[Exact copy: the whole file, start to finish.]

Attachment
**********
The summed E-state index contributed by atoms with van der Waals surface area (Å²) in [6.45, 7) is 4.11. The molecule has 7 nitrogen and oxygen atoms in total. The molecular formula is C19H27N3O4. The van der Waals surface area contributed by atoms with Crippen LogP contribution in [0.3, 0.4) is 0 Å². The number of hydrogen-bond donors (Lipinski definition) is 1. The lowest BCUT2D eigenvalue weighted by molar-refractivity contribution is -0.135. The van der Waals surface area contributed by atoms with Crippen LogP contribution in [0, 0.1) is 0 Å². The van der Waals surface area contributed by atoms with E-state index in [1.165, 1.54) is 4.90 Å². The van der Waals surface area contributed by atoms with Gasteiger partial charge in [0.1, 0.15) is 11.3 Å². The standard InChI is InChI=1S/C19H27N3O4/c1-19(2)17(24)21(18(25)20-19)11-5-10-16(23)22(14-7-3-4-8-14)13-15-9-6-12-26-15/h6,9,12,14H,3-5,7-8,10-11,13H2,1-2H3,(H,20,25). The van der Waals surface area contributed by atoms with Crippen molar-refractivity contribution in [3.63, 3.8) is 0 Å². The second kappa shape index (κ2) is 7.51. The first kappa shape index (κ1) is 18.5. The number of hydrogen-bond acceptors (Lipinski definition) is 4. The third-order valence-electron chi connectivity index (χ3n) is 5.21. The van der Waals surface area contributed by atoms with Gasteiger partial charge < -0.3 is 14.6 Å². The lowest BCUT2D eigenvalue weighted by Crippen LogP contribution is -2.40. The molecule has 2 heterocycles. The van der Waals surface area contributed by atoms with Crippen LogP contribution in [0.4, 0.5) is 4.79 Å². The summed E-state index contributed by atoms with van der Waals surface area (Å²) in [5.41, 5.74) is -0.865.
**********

The summed E-state index contributed by atoms with van der Waals surface area (Å²) in [6.45, 7) is 4.11. The molecule has 7 nitrogen and oxygen atoms in total. The molecular formula is C19H27N3O4. The van der Waals surface area contributed by atoms with Crippen LogP contribution in [0.3, 0.4) is 0 Å². The number of hydrogen-bond donors (Lipinski definition) is 1. The lowest BCUT2D eigenvalue weighted by molar-refractivity contribution is -0.135. The van der Waals surface area contributed by atoms with Crippen LogP contribution in [0, 0.1) is 0 Å². The van der Waals surface area contributed by atoms with E-state index in [1.165, 1.54) is 4.90 Å². The van der Waals surface area contributed by atoms with Gasteiger partial charge in [0.1, 0.15) is 11.3 Å². The standard InChI is InChI=1S/C19H27N3O4/c1-19(2)17(24)21(18(25)20-19)11-5-10-16(23)22(14-7-3-4-8-14)13-15-9-6-12-26-15/h6,9,12,14H,3-5,7-8,10-11,13H2,1-2H3,(H,20,25). The van der Waals surface area contributed by atoms with Crippen molar-refractivity contribution in [3.63, 3.8) is 0 Å². The second kappa shape index (κ2) is 7.51. The first kappa shape index (κ1) is 18.5. The number of hydrogen-bond acceptors (Lipinski definition) is 4. The third-order valence-electron chi connectivity index (χ3n) is 5.21. The van der Waals surface area contributed by atoms with Gasteiger partial charge < -0.3 is 14.6 Å². The lowest BCUT2D eigenvalue weighted by Crippen LogP contribution is -2.40. The molecule has 2 heterocycles. The van der Waals surface area contributed by atoms with Crippen LogP contribution in [0.4, 0.5) is 4.79 Å². The summed E-state index contributed by atoms with van der Waals surface area (Å²) in [5.41, 5.74) is -0.865.